Spokespeople for the US administration stressed out that they were not going to bring pressure on the process
The goal of the US-led war in Iraq has been achieved: the former Iraqi dictator Saddam Hussein is on trial for crimes against humanity allegedly committed 20 years ago. The start of the trial has marked victory for the USA, although it is not the final defeat for Hussein.
Lawyers said several hours before the trial that Saddam's morale was high and that he still refused to plead guilty to the charges. It goes without saying that the US administration does not have any doubts regarding the legitimacy of the trial. Hussein's lawyers, though, refer to the event as a political show and “pure theatre.” In spite of the fact that the trial has been postponed for ten days, it is already clear, which side is going to win it.
The Saddam trial has launched the new era in the history of Iraq: many Iraqis and White House politicians share this opinion. American officials emphasize, though, that it is a purely Iraqi process. It is up to the Iraqi nation to determine the fate of its former dictator: if Saddam Hussein is sentenced to death penalty, Baghdad will have to carry responsibility for the decision. James Jeffrey, a senior advisor to Rice on Iraq, stated at a press conference that the US administration was not going to exert any pressure on the trial upon the request of the Iraqi authorities. According to Jeffrey, Saddam Hussein cannot be considered an American prisoner of war.
The trail of Saddam Hussein is an unprecedented process indeed. Iraqi TV and radio companies broadcast the trial live, special services take unexampled security measures against the background of the current terrorist activities in Iraq.
The police cordoned the court building off; there will be special screens provided for witnesses to cover their faces, whereas the names of the judges still remain unknown. A special bullet-proof booth has been installed in the court room for Saddam Hussein, from which he is supposed to answer numerous questions from the judges.
First and foremost, Saddam Hussein is charged with acts of genocide, which he conducted against Kurds and Shiites. Yesterday's court session paid attention to events, which occurred in Iraq's small town of Dujail, a Shiite Muslim enclave 60km north of Baghdad, in the morning of 1982. Activists of the pro-Iranian party attacked Saddam's procession: the dictator stayed alive, although the attackers killed eleven of his bodyguards. The rebellion was suppressed only six days later. Soldiers swept into the town massacring 143 civilians; about 400 people were jailed and 250 other civilians disappeared without a trace. It is still not known what happened to those people. The rest of the town's population was forcibly evacuated, and the town itself was leveled.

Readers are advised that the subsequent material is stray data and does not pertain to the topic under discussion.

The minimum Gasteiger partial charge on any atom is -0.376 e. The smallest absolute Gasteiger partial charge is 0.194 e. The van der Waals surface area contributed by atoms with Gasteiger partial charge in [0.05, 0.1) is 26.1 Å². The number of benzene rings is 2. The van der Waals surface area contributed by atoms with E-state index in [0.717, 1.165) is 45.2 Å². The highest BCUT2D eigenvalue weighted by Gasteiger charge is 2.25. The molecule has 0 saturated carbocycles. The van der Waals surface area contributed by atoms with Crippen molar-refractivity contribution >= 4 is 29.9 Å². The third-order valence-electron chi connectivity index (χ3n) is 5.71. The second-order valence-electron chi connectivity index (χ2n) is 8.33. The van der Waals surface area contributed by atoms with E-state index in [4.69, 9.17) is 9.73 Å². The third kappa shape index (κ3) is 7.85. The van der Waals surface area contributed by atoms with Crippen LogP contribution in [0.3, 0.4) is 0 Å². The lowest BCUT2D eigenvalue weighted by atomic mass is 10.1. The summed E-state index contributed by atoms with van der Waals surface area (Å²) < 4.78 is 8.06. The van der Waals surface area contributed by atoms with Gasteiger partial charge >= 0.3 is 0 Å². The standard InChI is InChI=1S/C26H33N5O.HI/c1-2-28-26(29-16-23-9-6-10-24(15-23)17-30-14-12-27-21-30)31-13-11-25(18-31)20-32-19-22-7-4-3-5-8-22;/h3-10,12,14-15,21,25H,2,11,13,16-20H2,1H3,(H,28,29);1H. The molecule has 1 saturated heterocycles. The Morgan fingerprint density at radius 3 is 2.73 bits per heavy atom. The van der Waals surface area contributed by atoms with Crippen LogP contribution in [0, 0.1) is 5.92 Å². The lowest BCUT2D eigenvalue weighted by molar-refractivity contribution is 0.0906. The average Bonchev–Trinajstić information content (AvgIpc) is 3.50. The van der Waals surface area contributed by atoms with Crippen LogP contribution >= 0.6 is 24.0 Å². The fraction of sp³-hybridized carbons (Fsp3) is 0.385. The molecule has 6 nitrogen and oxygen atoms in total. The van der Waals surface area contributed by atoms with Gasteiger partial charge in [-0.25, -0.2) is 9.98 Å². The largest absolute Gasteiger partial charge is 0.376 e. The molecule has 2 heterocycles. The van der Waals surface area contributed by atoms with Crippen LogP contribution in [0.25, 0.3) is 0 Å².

The next episode of the charges is connected with the elimination of 8,000 people from the tribe of the Kurdish leader Massoud Barzani. The bloody events took place in the summer of 1983. Saddam's crimes committed in Kuwait in 1990 and 1991 take a special position on the indictment list too. The ex-president is likely to be sentenced to death penalty on each of the counts. The same refers to the seven accomplices of his, who used to take top official positions during the time of Hussein's power in Iraq.
It seems that there will be thousands of judges involved in the trial. However, there is only one lawyer to defend Saddam at court – Khalil al-Dulaymi. After hours of talks with the client, Dulaymi stated that he was going to ask the judges to delay the process to be able to prepare for the hearings better.
Many have expressed concerns that the former dictator will not get a fair trial. Abdul Haq al-Ani, the British-trained barrister appointed to defend Saddam, said it was going to be "a political show-trial.”
Western human rights organizations, Amnesty International, for example, protest against a death sentence that can possibly be issued against Saddam Hussein. Members of the organization believe that Iraq has the last chance to prove to the world that the country deserves respect. The majority of Iraqis, though, have a different approach to the problem: they hope that Saddam will be executed.
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